Republican troops scaling the wall of the Forbidden City.
Monarchist supporters and spectators gather at the Temple of Heaven in Beijing during Zhang Xun's attempted restoration of the Qing dynasty.

On the morning of July 1, 1917, the royalist general Zhang Xun took advantage of the unrest and entered the capital, proclaiming the restoration of Puyi as Emperor of China at 4 am with a small entourage and reviving the Qing monarchy which had been abolished earlier on February 12, 1912. The capital police soon submitted to the new government.[7][8] General Xu later published an edict of restoration that falsified the approval of the president of the republic, Li Yuanhong.[9] He was also supported by several other officials, including Beiyang General Jiang Chaozong,[10] former Qing war minister Wang Shizhen,[11][12] civil affairs minister Zhu Jiabao,[12] and diplomat Xie Jieshi.[13]

Over the next 48 hours, edicts were proclaimed in an attempt to shore up the restoration, to the astonishment of the general public. On July 3, Li fled the presidential palace with two of his aides and took refuge in the embassy district, first in French legation and later in the Japanese embassy.[14]

Before taking refuge in the Japanese embassy, Li had taken certain measures, including leaving the presidential seal in the Presidential Palace, appointing Vice President Feng Guozhang as Acting President, and restoring Duan Qirui as Premier, in an attempt to enlist them in the defense of the republic.[14]

Duan immediately took command of the republican troops stationed in nearby Tianjin.[15] On July 5, 1917, his troops seized the Beijing–Tianjin railway 40 kilometers from the capital.[16] On the same day, General Zhang left the capital to meet the republicans, his forces further bolstered by Manchu reinforcements.[16] Zhang was faced with overwhelming odds; almost all of the Northern Army was opposed to him and he was forced to withdraw after republican troops seized control of the two main railway lines to the capital.[16] Duan Qirui ordered an aerial bombardment of the Forbidden City compound, and a Caudron Type D aircraft, piloted by Pan Shizhong (潘世忠) with bombardier Du Yuyuan (杜裕源) was dispatched from Nanyuan Airbase to drop three bombs over the Forbidden City, causing the death of an eunuch, but otherwise causing minor damage;[17] other sources state that the Caudron aircraft was piloted the principal of the Nanyuan Aviation School, Qin Guoyong (秦國鏞).[18] This was the first recorded instance of aerial bombardment deployed by the early-republican era Chinese Air Force.[19]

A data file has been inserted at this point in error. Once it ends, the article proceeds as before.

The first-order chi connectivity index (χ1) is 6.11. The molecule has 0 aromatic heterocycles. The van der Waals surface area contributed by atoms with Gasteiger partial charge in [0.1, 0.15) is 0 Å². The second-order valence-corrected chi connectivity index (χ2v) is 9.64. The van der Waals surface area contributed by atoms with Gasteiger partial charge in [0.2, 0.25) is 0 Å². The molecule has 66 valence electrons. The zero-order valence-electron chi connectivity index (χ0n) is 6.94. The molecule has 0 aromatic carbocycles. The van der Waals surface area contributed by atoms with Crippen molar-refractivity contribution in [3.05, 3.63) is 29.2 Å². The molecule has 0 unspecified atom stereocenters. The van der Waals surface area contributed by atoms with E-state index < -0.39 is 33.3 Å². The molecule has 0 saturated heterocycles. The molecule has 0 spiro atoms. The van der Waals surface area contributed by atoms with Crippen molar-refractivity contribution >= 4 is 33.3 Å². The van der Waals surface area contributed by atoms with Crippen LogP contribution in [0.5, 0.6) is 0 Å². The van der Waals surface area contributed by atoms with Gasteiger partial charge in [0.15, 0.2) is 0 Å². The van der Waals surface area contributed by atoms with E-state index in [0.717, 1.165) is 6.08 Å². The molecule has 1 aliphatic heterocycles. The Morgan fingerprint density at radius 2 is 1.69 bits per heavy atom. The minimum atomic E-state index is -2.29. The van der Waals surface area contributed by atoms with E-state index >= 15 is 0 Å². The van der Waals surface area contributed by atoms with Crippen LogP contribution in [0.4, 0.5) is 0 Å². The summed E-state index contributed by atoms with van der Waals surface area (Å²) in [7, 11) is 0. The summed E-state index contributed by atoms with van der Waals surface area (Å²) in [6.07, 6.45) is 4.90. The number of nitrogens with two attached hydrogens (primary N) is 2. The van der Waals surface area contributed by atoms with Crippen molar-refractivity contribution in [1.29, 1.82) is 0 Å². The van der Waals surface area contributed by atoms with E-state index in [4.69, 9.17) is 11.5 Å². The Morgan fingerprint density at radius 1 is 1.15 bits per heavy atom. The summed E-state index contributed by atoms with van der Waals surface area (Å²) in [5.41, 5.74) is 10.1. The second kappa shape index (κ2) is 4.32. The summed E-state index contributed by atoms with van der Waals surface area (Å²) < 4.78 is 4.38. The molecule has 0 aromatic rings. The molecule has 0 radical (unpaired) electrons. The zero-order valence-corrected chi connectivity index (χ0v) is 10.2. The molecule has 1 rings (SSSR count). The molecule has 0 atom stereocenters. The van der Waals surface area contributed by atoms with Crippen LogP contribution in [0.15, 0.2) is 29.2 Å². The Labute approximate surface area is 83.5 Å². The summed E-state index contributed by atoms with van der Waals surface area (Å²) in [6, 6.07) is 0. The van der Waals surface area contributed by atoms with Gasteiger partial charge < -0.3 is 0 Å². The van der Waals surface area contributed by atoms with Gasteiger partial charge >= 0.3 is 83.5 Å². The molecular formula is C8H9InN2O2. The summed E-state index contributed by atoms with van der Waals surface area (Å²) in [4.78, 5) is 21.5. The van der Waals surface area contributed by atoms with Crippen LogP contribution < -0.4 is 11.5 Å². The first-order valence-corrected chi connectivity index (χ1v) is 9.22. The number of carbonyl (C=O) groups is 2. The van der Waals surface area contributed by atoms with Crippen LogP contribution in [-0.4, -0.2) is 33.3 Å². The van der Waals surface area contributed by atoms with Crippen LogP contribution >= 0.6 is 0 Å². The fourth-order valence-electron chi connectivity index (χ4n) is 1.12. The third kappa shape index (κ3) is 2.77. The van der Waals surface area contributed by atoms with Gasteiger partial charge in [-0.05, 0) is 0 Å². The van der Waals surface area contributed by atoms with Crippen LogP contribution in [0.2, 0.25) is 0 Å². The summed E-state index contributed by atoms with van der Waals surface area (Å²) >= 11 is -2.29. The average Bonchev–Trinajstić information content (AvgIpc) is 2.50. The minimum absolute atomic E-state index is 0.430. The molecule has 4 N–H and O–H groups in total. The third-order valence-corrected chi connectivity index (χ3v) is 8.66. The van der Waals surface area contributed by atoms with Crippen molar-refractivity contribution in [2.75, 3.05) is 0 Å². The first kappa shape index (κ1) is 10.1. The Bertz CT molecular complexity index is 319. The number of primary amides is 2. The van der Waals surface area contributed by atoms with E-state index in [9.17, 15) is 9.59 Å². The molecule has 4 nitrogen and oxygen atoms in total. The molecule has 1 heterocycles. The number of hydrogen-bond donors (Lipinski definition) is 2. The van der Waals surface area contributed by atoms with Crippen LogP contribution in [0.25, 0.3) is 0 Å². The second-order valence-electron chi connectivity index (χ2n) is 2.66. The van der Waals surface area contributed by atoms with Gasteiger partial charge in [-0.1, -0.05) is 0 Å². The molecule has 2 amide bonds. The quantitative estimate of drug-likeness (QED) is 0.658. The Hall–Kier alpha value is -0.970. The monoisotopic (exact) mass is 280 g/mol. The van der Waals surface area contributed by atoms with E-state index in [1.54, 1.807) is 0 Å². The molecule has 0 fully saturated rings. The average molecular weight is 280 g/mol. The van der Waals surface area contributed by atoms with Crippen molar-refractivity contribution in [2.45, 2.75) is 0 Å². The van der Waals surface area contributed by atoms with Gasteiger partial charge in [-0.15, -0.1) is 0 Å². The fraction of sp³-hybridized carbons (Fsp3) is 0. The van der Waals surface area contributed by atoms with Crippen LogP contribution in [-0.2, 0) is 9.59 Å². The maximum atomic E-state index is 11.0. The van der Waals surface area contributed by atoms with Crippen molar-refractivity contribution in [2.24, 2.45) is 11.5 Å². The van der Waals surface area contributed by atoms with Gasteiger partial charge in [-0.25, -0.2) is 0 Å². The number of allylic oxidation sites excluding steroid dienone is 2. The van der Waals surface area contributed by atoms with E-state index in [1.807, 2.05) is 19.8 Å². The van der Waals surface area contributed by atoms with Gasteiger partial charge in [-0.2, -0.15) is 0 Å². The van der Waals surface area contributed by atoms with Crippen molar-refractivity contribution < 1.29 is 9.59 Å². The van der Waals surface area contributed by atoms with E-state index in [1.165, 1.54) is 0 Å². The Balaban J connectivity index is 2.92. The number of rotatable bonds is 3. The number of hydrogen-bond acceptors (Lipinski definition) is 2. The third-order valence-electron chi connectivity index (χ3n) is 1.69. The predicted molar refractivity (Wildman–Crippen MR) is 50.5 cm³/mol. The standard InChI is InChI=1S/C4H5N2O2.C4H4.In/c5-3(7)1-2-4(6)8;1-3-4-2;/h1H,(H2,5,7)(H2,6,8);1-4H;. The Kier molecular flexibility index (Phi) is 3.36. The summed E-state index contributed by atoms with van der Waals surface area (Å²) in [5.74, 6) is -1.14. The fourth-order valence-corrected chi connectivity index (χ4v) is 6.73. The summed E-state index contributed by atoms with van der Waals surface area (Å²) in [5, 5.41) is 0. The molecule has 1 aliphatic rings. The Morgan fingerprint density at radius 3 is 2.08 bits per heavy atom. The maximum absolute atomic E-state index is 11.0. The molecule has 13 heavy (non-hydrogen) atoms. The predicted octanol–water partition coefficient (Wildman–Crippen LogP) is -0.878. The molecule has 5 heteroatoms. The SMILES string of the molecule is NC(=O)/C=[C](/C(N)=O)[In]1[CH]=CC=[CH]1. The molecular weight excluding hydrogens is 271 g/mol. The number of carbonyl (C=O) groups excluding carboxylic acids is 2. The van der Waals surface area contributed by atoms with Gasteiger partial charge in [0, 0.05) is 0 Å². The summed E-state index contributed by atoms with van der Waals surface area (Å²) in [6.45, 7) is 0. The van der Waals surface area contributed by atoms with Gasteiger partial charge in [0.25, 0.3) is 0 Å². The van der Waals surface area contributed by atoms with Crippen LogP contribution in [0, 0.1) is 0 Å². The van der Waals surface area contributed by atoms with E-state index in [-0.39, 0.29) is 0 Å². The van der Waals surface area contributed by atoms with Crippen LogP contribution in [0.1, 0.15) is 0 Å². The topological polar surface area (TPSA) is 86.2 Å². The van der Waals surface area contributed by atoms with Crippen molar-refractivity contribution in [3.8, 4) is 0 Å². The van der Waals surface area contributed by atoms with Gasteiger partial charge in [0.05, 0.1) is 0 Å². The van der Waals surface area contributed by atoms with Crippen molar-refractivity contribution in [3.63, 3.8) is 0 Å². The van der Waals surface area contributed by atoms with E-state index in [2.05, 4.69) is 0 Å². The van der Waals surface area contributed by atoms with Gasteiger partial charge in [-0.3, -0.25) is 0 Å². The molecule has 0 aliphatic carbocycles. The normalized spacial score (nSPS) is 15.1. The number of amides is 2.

On the ninth day of the Restoration, General Zhang resigned from his appointed positions, retaining only the command of his troops in the capital, which were surrounded by republican forces.[20] The restored imperial court prepared an edict of abdication for Puyi, but fearful of Zhang's royalist forces, did not dare proclaim it.[20] The imperial court began secret negotiations with republican forces to prevent an assault on the city, even asking the foreign legations to mediate between the parties.[20] The uncertainty over the imperial court's own fate and that of General Zhang caused negotiations to fall apart. The republican generals announced a general assault on the positions of the monarchists on the morning of July 12.[21]